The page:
Q: Bli ayin hara, we have a number of very active children at home who, as you can imagine, all have different needs. Try as we might to make it otherwise, those with the loudest voices are generally the ones who get heard. The children with the loudest voices are usually those involved in fighting — physical or verbal — so they need to be responded to first.
It seems that by the time we get around to taking care of everyone’s immediate gashmiusdig needs, it’s time to make the bus, do homework, go to sleep, etc. So, basically, certain children are not getting the attention they need to the point of being, to some degree, neglected.
While these children do manage to do well in school, have friends and seem pretty well adjusted, some of the things that we as parents are not properly taking care of are starting to interfere with their daily functioning.
Two of our children, a daughter and a son, are unorganized — whether that means forgetting to bring home their homework sheets or to hang up their coats. My son will without a doubt lose a glove after the first week he’s worn a new pair! So, very often, my husband and I will just hang up the coat ourselves, call a classmate’s mother to get the homework or buy a new pair of gloves rather than go through the hassle of giving mussar each night about the same issues — especially since we have more intense issues happening with our other children.
I often feel that I am doing these quieter children a disservice, but then I wonder: Why can’t their teachers do more to help them in the classroom? They could offer rewards to those students who bring in their homework sheets and who put their homework sheets in the folder before they leave at the end of the day. Making sure that children have both gloves is a small thing for the teacher, but an important thing for a parent! What are your thoughts on this?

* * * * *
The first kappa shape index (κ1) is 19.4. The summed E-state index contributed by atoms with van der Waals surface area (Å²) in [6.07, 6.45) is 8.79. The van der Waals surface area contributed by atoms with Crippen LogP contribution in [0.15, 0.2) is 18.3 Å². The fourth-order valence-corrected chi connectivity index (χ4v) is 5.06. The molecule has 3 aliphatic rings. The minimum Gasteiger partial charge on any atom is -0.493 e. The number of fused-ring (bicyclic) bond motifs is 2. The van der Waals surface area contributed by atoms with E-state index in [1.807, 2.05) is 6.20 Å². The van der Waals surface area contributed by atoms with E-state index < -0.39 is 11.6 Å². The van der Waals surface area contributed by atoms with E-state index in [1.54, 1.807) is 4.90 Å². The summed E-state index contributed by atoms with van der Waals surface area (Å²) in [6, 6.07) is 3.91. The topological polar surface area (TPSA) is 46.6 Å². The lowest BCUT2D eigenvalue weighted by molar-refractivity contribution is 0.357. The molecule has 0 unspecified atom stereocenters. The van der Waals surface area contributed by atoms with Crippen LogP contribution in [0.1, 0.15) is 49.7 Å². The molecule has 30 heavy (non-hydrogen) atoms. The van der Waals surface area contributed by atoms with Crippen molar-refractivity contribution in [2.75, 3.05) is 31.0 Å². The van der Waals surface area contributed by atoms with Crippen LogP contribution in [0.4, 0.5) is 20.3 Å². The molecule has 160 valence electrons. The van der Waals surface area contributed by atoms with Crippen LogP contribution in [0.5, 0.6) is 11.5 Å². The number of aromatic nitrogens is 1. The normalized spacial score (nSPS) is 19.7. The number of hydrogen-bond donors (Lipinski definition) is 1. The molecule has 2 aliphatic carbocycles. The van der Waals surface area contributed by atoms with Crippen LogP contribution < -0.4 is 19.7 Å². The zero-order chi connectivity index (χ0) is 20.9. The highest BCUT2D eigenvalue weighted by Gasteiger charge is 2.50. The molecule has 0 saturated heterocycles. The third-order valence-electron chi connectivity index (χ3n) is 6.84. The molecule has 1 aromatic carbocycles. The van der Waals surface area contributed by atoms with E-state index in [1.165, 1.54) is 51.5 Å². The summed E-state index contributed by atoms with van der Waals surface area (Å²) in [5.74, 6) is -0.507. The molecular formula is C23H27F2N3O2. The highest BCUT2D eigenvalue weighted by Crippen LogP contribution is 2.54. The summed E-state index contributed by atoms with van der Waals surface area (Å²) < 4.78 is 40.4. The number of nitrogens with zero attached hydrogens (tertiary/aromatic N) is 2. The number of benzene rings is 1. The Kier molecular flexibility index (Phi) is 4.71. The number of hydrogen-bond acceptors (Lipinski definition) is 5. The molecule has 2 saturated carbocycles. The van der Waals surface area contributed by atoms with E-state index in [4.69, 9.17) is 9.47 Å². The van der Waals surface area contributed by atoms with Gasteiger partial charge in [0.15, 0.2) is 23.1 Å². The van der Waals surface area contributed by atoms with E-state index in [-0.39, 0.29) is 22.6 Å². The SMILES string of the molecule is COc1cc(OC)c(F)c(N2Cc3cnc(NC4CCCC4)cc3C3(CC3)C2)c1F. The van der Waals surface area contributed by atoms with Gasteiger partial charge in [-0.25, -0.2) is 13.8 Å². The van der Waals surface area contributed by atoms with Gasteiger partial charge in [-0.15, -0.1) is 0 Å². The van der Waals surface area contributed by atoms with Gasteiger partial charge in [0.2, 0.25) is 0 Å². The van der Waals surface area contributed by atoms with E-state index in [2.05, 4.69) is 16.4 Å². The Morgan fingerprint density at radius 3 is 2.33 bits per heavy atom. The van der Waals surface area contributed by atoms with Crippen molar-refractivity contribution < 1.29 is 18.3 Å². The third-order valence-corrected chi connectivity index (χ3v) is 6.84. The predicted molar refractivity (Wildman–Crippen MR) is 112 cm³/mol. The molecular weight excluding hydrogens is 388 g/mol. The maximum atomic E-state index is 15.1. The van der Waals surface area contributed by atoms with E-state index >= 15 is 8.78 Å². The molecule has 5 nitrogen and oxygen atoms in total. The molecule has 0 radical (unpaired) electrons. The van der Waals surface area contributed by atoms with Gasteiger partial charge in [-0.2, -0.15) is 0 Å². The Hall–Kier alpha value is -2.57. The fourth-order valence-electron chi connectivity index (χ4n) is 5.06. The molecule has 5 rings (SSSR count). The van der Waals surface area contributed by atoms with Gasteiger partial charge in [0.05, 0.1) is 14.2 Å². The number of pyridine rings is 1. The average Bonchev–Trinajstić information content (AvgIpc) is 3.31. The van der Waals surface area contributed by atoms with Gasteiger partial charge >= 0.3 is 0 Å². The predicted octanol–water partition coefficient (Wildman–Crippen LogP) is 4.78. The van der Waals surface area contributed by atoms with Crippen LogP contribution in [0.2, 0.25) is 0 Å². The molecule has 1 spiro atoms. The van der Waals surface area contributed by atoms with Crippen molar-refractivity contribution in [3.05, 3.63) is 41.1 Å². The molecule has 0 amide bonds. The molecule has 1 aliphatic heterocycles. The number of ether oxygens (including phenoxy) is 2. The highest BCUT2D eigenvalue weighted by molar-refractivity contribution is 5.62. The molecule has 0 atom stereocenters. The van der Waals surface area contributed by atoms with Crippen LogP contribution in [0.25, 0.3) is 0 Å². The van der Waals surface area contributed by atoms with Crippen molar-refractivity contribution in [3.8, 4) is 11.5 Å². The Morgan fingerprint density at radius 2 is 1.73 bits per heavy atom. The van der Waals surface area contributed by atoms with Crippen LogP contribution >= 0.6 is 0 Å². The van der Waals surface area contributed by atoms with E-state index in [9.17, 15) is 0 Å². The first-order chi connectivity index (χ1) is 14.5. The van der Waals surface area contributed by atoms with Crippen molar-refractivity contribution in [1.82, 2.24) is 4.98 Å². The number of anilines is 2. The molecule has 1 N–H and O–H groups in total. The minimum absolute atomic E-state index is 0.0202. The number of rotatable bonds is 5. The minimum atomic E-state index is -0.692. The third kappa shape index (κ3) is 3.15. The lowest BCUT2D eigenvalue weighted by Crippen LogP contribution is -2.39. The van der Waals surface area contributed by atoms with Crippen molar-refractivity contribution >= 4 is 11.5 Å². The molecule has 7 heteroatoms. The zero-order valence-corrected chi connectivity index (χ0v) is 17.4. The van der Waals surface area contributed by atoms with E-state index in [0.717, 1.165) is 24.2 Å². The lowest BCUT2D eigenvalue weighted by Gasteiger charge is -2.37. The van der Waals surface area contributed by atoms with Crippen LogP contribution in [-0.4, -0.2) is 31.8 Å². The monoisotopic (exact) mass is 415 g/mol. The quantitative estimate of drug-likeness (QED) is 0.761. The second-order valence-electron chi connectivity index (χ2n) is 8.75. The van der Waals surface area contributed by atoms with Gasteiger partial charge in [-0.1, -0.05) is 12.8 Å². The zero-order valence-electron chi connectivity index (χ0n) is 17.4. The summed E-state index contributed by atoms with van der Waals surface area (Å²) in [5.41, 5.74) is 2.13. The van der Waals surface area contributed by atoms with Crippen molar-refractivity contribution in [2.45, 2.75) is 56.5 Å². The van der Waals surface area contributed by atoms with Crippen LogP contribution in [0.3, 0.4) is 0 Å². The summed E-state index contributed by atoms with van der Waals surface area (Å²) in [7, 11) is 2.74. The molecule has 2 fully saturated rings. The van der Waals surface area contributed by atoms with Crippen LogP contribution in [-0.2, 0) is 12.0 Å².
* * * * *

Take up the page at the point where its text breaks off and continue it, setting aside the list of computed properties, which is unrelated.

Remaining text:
A: The question you ask is one that is posed perennially by parents and school administrators alike. What is the message and chinuch that we want to give our children? Is a teacher who is involved with the many minute details of a child’s life showing care — or not allowing the child to properly learn adaptive daily living skills? The answer is not black and white. Teachers have definite opinions on what works, depending on their teaching styles and individual personality types.
Some teachers resent having to take on what they consider the parents’ responsibilities, while others frequently utilize positive reinforcement methods with things like homework and folder organization.
Certain children whose parents are clearly inconsistent in their parenting skills can benefit from a teacher’s showing consistency with his or her young students who need this role model, but this is clearly b’di’eved.
There are parents who are emotionally overwhelmed, going through crises, and cannot be expected to attend to every detail in life. In such times one must set priorities. However, from your letter I don’t get the sense that this is where you find yourself. By allowing the more vociferous children to take over at home, it’s almost as if you are allowing yourselves to be manipulated (sometimes seen as an emotional hijack) on a continual basis by the more demanding children.
As you do not mention the cause of the nightly sibling altercations, I am unable to respond to this part of the problem. However, a more constructive way to deal with this issue is to mentally rehearse scenarios of how you will focus on your quieter children, and to think of ways of circumventing the more demanding ones. Doing the job for your children (i.e. calling for homework) may be a response in certain circumstances, but is not to be relied on continually.
Ways to work on instilling adaptive living skills in our children will, iy”H, be discussed in an upcoming week.